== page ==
Night time visit to Vitrine showing THE ONLYES POWER IS NO POWER from Wil Murray.

1711 Wil Murray

Swirling and mutating, the image origins are echoes of locations where his family circus performed that were also the locations of “balloon bomb” strikes. The seasons marking time, summer and winter negatives overlaid and partially obscured with painted brush strokes. Painting out of history or the subconscious.

How information is lost or passed on is addressed in Blade Runner 2049 set in a dystopian future coping with a catastrophic digital data wipe leaving a gap in history.

1711 Blade Runner 2049

A short visit to Everything At Once at Store Studios, curated by Greg Hilty and Ossian Ward  for Lisson Gallery in collaboration with The Vinyl Factory.

Despite his rather selfish egotistical patenting of Vanta Black I have to admit Anish Kapoor makes visually intriguing works.


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Anish Kapoor At The Edge of the World II



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Ai Weiwei Iron Tree Trunk


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Dan Graham Two V’s Entrance-Way


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Rodney Graham Vexation Island (still)


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Allora and Calzadilla Solar Catastrophe

Alma Thomas showing in Soul of a Nation at Tate Modern. (At 80 was the first African American woman to have a solo show at the Whitney Museum of American Art in 1972.)Fascinated by the space age she followed daily reports of NASA’s Mariner 9 mission to photograph Mars. Huge dust storms on the planet prevented images from being relayed back to earth but inspired her to make this work.

2011 Alma Thomas

Alma Thomas Mars Dust (detail)

Ilya and Emilia Kabakov Not Everyone Will Be Taken Into The Future

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Great title – Not Everyone Will Be Taken Into The Future, for me conjures an image of the time when we have to leave this planet for some new home and there are only a few spaces available on the spaceship, though really it is talking about being remembered, having a legacy that lives on.

1711 Ilya and Emilia Kabakov

Human engagement for the storage of information in opposition to death cannot be measured with the same scales used by the natural scientist. Carbon-dating tests measure the natural time according to the information loss of specific radioactive atoms. However, the artificial time of human freedom (“historical time”) cannot be measured by simply turning carbon-dating formulas around, so that they now measure the accumulation of information.” Vilém Flusser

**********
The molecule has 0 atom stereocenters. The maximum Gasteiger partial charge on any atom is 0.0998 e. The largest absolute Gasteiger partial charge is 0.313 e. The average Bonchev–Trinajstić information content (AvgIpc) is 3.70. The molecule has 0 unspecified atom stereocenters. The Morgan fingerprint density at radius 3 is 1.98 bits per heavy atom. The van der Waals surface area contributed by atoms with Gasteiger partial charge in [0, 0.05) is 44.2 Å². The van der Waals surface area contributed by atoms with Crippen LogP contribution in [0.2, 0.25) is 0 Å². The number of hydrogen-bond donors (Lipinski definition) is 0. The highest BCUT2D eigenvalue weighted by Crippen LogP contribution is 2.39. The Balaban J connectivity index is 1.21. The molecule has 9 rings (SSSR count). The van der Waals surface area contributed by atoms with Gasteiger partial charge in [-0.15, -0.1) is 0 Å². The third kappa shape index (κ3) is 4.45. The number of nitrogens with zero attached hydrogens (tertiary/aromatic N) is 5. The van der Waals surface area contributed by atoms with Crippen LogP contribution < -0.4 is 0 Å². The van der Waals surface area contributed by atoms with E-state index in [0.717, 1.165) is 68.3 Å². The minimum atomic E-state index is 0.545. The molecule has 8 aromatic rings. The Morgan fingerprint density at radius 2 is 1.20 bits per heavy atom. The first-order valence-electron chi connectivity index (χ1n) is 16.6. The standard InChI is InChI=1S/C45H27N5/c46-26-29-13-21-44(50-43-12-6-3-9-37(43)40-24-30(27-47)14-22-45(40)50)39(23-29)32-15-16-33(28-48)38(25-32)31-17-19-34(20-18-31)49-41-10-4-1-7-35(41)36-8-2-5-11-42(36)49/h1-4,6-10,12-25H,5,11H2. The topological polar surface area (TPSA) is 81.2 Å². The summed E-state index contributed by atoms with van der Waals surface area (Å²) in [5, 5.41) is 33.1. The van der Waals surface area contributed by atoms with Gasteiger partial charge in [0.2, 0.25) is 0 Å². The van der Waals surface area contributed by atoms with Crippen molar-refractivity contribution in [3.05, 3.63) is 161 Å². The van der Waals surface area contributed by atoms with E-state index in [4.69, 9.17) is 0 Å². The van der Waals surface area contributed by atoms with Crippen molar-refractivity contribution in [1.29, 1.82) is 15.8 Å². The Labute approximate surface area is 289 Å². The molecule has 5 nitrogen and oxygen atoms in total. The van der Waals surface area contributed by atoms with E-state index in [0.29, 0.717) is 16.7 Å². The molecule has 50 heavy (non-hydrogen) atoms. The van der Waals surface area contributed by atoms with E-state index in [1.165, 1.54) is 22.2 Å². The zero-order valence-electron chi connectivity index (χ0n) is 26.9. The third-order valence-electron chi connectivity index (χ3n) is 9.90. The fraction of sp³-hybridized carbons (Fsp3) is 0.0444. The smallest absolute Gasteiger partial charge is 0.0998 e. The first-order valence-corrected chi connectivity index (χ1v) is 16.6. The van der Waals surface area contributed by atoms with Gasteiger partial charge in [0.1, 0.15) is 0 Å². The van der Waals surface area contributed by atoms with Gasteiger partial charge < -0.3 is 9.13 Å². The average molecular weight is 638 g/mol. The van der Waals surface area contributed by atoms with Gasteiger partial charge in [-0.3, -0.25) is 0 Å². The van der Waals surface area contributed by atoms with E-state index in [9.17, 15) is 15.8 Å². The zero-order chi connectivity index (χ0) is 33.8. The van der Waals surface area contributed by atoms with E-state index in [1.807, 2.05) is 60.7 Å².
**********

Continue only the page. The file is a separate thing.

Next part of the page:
Sam Hodge created an atmospheric immersive experience at The Crypt Gallery, Kings Cross for White Noise, a collective that presents works investigating a world filled with omnipresent background noise, explorations of ‘seeing the unseen’, ‘zones of indiscernibility’ and the ‘indeterminate’, and the freedom of the imagination to fill the void.

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Sam Hodge Vibrant Matter

“The Sun, the Moon, the Earth and its contents are material to form greater things, that is, ethereal things – greater things than the Creator himself has made” John Keats, 1817

The Live Creature and Ethereal Things  excellent discussion event at Arts Catalyst initiated by  Fiona Crisp as part of her ongoing research project Material Sight of non-documentary photography and video to interrogate extremes of visual and imaginative representation in fundamental science and technology. She has also visited Boulby Mine.


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Fiona Crisp Pump Lodge (from Boulby Series, Subterrania)


Participants included Tara Shears, Suchitra Sebastian talking about emergent particles and new states of matter that require new language to describe, Nahum Mantra demonstrating the Theremin and talking about mesmerism and invisible forces and arts Catalyst director Nicola Triscott. How to make big science more intimate.

Tara Shears clarity on the structure of the universe containing just 12 ingredients (quarks and leptons) held by 4 fundamental forces brought home a happy analogy for me with the 12 sided dodecahedron Plato’s representative shape of the universe.

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This has prompted me to look closer at Dante’s cosmology as a description of a finite universe, now known as the 3-sphere universe.

I am enjoying making intuitive connections to link the attributes of each heavenly sphere with those of the quarks and leptons. inspired by mythology going back to my reaction when I first came across the seemingly autological names of the quarks and leptons. Up Quark would be the Empyrean and Down Quark earthly paradise and the plucky Muon who appears in my cloud chamber takes Mars for Virtues and courage.